Culture Shock in Bahrain
Despite its small size and extensive exposure to a multitude of nationalities and ethnicities, Bahrain's culture has essentially maintained its Arab roots. Islamic morals govern personal, business, legal and economic life. However, the country is regarded as quite liberal compared to its neighbours.
Bahrainis often speak English and are very friendly towards newcomers. Nevertheless, expats unused to the Arab way of life may experience some level of culture shock in Bahrain.
Dress code in Bahrain
On arrival, expats may be surprised to see just how smartly dressed locals can be. Even at the supermarket men can be found in their pristinely ironed white dishdashas and gutras, and women in abayas with detailed decoration at the neck or sleeve edges, heads or faces often uncovered.
A woman’s shoulders and knees should generally be covered, not by any formal ruling, but because skimpy tops or shorts can attract harassment. Hair should be covered too to avoid attracting unwanted attention. It is a formal requirement that shoulders and knees must be covered when visiting the Grand Mosque.
Both men and women should dress conservatively for business meetings.
Ramadan in Bahrain
Ramadan can be a period of severe culture shock for expats who have never experienced the holy event in a Muslim country.
No food or drink (including water) can be consumed in public between sunrise and sunset. Working hours and restaurant opening times are adjusted accordingly. However, some companies provide a room where non-Muslim staff can eat during the month of Ramadan.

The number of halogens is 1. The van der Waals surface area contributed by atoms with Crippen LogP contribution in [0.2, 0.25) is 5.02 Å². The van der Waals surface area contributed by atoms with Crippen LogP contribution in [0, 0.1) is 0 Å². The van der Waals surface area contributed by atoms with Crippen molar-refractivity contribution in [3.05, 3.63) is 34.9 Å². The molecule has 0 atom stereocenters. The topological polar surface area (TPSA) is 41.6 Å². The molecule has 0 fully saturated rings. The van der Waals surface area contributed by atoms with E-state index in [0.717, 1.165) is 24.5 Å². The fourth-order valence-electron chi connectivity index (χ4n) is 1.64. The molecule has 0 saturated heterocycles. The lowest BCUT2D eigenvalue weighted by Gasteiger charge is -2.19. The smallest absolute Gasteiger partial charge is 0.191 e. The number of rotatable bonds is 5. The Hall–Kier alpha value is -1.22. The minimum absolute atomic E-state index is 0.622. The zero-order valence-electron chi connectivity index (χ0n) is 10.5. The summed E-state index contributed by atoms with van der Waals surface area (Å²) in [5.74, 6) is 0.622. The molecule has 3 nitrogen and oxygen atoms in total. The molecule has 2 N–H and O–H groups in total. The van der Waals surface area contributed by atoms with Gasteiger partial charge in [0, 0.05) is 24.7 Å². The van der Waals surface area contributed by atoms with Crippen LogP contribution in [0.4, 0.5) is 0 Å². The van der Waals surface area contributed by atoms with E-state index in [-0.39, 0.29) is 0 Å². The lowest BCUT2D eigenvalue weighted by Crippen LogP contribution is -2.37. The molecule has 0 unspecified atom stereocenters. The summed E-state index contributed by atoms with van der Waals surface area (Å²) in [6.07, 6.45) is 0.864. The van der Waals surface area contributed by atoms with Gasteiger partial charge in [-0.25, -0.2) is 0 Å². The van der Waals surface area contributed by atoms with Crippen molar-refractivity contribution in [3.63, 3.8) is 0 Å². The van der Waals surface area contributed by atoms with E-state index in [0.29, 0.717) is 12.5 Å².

Customs and etiquette in Bahrain
If invited to a Bahraini home, expats should take a non-alcoholic gift. Gifts will not be opened until the guests have left.
In Bahraini culture, men greet other men with handshakes, and kisses on the cheeks if they know each other. Women shouldn’t expect a man to shake hands with them, but a female friend may welcome her with a hug and a kiss. Men should not touch a Bahraini woman unless the woman offers her hand.
Always accept any coffee or tea offered as it is considered rude to turn it down.
Bahrainis love to socialise, but be aware that the event may be same-sex only. Make an effort to reciprocate the hospitality if possible. Social small talk will always precede a business meeting or a meal.
When visiting someone’s home, check if they’ve removed their shoes and do likewise; this rule applies no matter the nationality. Leaving footwear at the door avoids tramping the ubiquitous island dust through the house.
Alcohol in Bahrain
While alcohol is forbidden for Muslims in Bahrain, it is available at a price to non-Muslims over the age of 18. It is sold in specific outlets usually located away from schools and residential areas. Five-star hotels as well as some restaurants and expat social clubs are permitted to sell alcohol for consumption on the premises.